Tales of the Cocktail 2016 concluded on Sunday in New Orleans, with over 10,000 in attendance and more than 200 seminars and events. This 14th annual gathering in the Big Easy brought together bar and restaurant owners, bartenders, distillers and beverage pros from as far afield as Australia and Iceland, Japan and Vancouver, Germany and Venezuela—as well as most of the 50 states—to taste, mix, learn and share ideas over five spirited days. Here’s an inside look at some top cocktail trends and takeaways from the conference.
1. Beer cocktails are the new Moscow mules
Beer cocktails are the hottest trend, agreed the panelists at "The Perfectly Poured Beer Cocktail" session, and everyone should have at least one on the menu. Beer cocktails are a smart way to transition beer drinkers into cocktail drinkers, using beer as all or part of the base spirit instead of bourbon in cocktails such as a julep, an old fashioned or, yes, a Moscow mule. For the latter, one panelist presented this recipe: 2 ounces bourbon, 3/4 ounces lime juice, a half ounce ginger syrup, four dashes Angostura bitters and 2 ounces IPA-style beer.
2. Hold the eggs, add the chickpeas
Cocktails including the pisco sour and ramoz gin fizz traditionally are shaken with an egg white to make them foamy, but strict vegans won’t drink them. And customers afraid of salmonella often stay away from these drinks. At NOLA’s Square Root restaurant, chef-owner Phillip Lopez and bartender Ian Clarke present a twist on a pisco sour made with aquafaba, or chickpea water. When shaken together with bourbon, lemon, honey and bitters, it froths up the cocktail just like egg white.
3. Historical favorites get an overhaul
The flavor of certain essential cocktail ingredients has changed over the years, said the panelists during a seminar on classic cocktails. Mixologists who want to recreate staples such as the Tom Collins and the Martinez (precursor to the martini) should take this into consideration and revise for modern tastes. Liqueur flavors are not as intense, limes have a different acid content and the cocktail formulas may be too sweet, they pointed out. Their advice: “Don’t copy historical recipes exactly; taste and adjust.”
4. Robots rock the bar
In a seminar titled “The Cocktail Crystal Ball: Drinking in 2116,” the panelists talked about the future of distilling, cocktails, staffing and the physical bar. Some of that future already is here, according to Jennifer Colliau, opening bar manager of The Interval, located at the Long Now Foundation in San Francisco. It’s surprising enough that a bar is the meeting place and idea generator for a nonprofit foundation, but The Interval also sports two robots—one behind the bar measuring shots and another writing chalkboard specials. As the minimum wage goes up and labor gets more expensive, Colliau sees more robots taking their place behind the bar.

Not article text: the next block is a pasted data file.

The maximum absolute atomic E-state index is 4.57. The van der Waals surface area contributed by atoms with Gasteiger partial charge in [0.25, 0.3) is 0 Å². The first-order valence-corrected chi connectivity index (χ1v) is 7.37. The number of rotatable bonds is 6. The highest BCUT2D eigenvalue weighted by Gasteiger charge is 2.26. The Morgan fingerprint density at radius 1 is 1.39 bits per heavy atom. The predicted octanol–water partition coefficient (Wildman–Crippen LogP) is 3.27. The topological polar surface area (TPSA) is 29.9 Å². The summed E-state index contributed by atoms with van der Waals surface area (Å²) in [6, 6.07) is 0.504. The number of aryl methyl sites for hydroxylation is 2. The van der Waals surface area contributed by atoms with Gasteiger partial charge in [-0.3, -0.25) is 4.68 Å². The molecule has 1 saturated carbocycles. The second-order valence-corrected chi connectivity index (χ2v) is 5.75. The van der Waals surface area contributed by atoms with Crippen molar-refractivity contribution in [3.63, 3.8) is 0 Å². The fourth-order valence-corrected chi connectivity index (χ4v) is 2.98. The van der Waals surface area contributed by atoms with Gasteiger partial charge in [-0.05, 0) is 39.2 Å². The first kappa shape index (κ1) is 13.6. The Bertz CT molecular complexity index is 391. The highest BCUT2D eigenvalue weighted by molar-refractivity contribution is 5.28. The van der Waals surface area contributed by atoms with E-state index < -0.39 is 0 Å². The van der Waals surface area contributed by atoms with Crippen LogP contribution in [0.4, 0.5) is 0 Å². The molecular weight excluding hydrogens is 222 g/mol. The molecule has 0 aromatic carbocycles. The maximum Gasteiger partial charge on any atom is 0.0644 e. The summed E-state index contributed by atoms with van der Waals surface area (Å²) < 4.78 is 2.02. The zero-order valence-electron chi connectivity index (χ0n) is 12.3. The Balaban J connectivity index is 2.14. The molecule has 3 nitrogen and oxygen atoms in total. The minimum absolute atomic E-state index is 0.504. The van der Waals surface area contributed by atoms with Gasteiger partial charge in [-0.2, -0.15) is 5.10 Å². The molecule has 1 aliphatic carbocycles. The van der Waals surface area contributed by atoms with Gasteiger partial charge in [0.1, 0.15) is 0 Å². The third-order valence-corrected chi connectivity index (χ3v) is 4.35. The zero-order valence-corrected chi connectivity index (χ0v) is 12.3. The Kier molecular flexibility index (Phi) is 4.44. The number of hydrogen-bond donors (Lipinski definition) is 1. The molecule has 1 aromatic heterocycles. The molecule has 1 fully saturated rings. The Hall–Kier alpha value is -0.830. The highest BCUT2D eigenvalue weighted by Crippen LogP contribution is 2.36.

5. Unorthodox ingredients see a rise
Vodka distilled from milk (actually, the whey) and gin made from Louisiana rice were some of the more unusual spirits on show, but New Orleans’ bars also were into some unique cocktail ingredients—and taste trumped novelty. At Café Adelaide & the Swizzle Stick Bar, a brunch gin fizz incorporated Greek yogurt and yogurt-cucumber juice for a foamy, complex cocktail. At Touché Bar at the Omni Royal Orleans, the bartender mixes the jus from cooked prime rib into her bloody mary and garnishes it with olives stuffed with roast beef.
6. Cocktail pop-ups pop up
Just as chefs launch restaurant pop-ups to try out menu items and concepts, aspiring cocktail bar owners consider the same, especially in those smaller cities where cocktail culture is young. Oron Lerner, who operates several cocktail bars in Tel Aviv, Israel, first got the ball rolling with a pop-up. “The cocktail pop-up helped me figure out how to handle high-traffic times, refine my recipes and set the menu,” he told attendees. Every pop-up drink was priced at $7, although Lerner now sells cocktails for $12 to $14 at his brick-and-mortar bars that offer “a more experiential evening,” he said.
7. Classics remain a mainstay
As the craft cocktail movement matures, on-trend bars are opening in small cities with populations as low as 50,000. But the most successful begin with classic-heavy cocktail menus, said Shawn Soole, proprietor of Clive’s in Victoria, British Columbia. Once staff perfects the bar’s martini, old fashioned, bloody mary and margarita, for example, the bartenders can take a little leeway to riff on the classics, offer flights and play around with other ideas. And, warned Soole, don’t charge big-city prices—$8 or so is a good starting point in a smaller city. “Take a hit at first until you build a customer base,” he said.